Shunra unleashes an enterprise testing Storm
Storm STX-100 box profiles your app performance under variable network conditions
Back in the days when analog modems were the kings of telecom, network techs would use “line simulators” to evaluate connection performance under variable conditions. The idea was that, by reproducing all the worst-case scenarios in the lab first, you could better predict application and connection behavior in the real world.
Those kludged devices of yore would no doubt recognize some of their own spirit in the Shunra Software’s Shunra\Storm STX-100 appliance. A virtual enterprise-in-a-box, the Storm STX-100 is the ultimate line simulator for today’s heterogeneous network environments. It allows IT professionals to emulate a variety of network topologies spanning LAN, WAN, and Internet connectivity.
Shunra’s recipe for success? Start with a non-descript, rack-mounted box; add some of the most sophisticated network simulation logic this grizzled author has ever encountered; and round it out with a drag-and-drop UI that makes diagramming complex global networks mere child’s play.
The client-hosted StormConsole software ships with the unit and is based on Microsoft’s Visio drawing framework. It includes a variety of pre-configured network elements representing common infrastructure components. To add a WAN connection to your simulation, simply drag the cloud element from the template and drop it onto your network diagram. Want to tune a particular diagram element? Double-click and a configuration dialog pops up.
When you’re ready to implement your scenario, simply click a Visio macro button and the Storm STX-100 transforms itself into a virtual representation of the topology you just diagrammed. Though physically only inches apart, each system will “see” a network environment that spans the full range of “hops” as defined in your simulation package. Throughput, latency, packet loss -- each specific characteristic is reproduced in exacting detail.
The STX-100 unit I tested came configured with four 100Mbps Ethernet ports (other available modules include Gigabit Ethernet over both copper and fiber). Set-up was a snap: I simply plugged in the Storm unit, connected a client workstation to the management port, and configured a temporary IP address. Basic device control functions, like adjusting the speed and transmission mode (half vs. full-duplex) of the test ports, are handled through a simple, browser-based interface, and the emulation scenarios are controlled directly through the aforementioned Visio diagramming environment.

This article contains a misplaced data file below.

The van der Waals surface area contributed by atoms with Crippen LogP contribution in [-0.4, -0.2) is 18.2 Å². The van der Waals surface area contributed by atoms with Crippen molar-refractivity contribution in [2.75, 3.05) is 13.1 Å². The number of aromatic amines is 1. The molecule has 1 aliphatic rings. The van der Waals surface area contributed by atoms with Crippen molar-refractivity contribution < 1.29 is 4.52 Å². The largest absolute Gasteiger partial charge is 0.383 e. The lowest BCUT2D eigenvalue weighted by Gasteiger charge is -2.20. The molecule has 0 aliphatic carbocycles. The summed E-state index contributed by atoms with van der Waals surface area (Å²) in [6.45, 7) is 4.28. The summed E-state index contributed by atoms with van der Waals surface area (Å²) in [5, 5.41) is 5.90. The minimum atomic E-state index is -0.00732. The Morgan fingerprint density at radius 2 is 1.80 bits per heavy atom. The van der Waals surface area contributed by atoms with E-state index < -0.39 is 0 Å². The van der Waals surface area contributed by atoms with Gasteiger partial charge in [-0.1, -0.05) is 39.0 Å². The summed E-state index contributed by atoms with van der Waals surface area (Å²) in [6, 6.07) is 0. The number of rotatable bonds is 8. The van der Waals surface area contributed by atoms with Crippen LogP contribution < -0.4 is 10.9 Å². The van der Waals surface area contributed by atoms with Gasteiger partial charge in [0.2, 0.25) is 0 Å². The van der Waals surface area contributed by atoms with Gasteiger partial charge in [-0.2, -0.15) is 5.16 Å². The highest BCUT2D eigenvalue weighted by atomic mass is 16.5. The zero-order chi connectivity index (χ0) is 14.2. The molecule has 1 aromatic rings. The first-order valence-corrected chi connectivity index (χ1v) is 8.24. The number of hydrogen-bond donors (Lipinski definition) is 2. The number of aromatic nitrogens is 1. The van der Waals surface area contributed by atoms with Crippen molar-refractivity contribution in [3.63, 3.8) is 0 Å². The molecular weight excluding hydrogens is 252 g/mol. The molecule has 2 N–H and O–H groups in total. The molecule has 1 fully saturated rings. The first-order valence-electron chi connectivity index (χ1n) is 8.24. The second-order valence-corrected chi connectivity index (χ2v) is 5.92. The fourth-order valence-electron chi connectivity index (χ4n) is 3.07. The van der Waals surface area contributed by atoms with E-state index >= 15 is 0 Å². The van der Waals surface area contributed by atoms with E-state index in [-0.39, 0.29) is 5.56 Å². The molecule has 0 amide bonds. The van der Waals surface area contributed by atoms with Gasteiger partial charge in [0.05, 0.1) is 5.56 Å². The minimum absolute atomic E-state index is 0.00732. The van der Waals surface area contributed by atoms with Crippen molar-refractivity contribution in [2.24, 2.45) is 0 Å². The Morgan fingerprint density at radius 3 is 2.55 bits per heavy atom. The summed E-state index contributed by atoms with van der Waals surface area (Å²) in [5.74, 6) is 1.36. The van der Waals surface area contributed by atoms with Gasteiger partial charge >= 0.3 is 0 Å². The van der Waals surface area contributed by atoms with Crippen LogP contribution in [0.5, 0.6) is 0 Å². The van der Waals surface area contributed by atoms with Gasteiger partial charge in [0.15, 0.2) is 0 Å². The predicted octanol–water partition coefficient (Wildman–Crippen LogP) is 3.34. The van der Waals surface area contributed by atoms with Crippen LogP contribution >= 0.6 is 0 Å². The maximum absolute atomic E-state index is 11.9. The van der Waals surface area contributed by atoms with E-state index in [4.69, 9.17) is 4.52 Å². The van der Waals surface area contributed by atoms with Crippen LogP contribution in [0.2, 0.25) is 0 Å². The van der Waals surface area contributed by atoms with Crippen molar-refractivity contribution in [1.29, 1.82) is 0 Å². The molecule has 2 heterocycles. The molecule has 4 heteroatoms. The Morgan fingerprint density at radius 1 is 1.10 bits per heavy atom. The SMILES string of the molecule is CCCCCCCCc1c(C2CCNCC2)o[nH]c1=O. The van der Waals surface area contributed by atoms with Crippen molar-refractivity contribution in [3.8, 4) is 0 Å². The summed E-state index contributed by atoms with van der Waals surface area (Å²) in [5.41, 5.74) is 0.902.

Several software add-ons expand the Storm STX-100’s capabilities. These include StormCast for simulating multicast traffic; StormTraffic for integrating with various third-party client simulation end points (such as Mercury Interactive’s LoadRunner); and the powerful StormCatcher tool that records LAN/WAN behavior from your live production environment and replays it in a simulation scenario.
Ironically, one of the Storm STX-100’s greatest strengths -- the companion StormConsole diagramming tool -- is also its biggest weakness. StormConsole’s reliance on Visio means that you’re forced to interact with the device from a Windows PC. That’s not the most politically correct posture, given the rise of Linux and the maturation of Java as a UI provider.
Although you can maintain the STX-100 through alternative means (various scripting and/or XML interfaces), the process is far less intuitive than StormConsole’s highly-visual, drag-and-drop model. My advice to Shunra: Grab a big cup of Java and think about all those Unix/Linux technicians who are still running the show at most enterprise datacenters.
The other big barrier is price. At $40,000, the Storm STX-100 represents a major investment for all but the largest IT shops. The company does offer a software-only solution, Shunra\Cloud, which runs on a standard PC with two NICs and can emulate a single network connection (a gateway or similar). Pricing for this fixed-function solution starts at $5000, allowing you to sample Shunra’s technology without a Lexus-sized allocation.
Other than these concerns, it’s hard to find fault with the Shunra\Storm STX-100. It does what few other hardware or software solutions can: Simulate the myriad complex interactions of a real-world production network and faithfully reproduce them as part of a well-integrated testing platform, all while remaining remarkably easy to use and deploy. If you absolutely need a best-of-breed network emulator and price is no object, look no further than the Storm STX-100.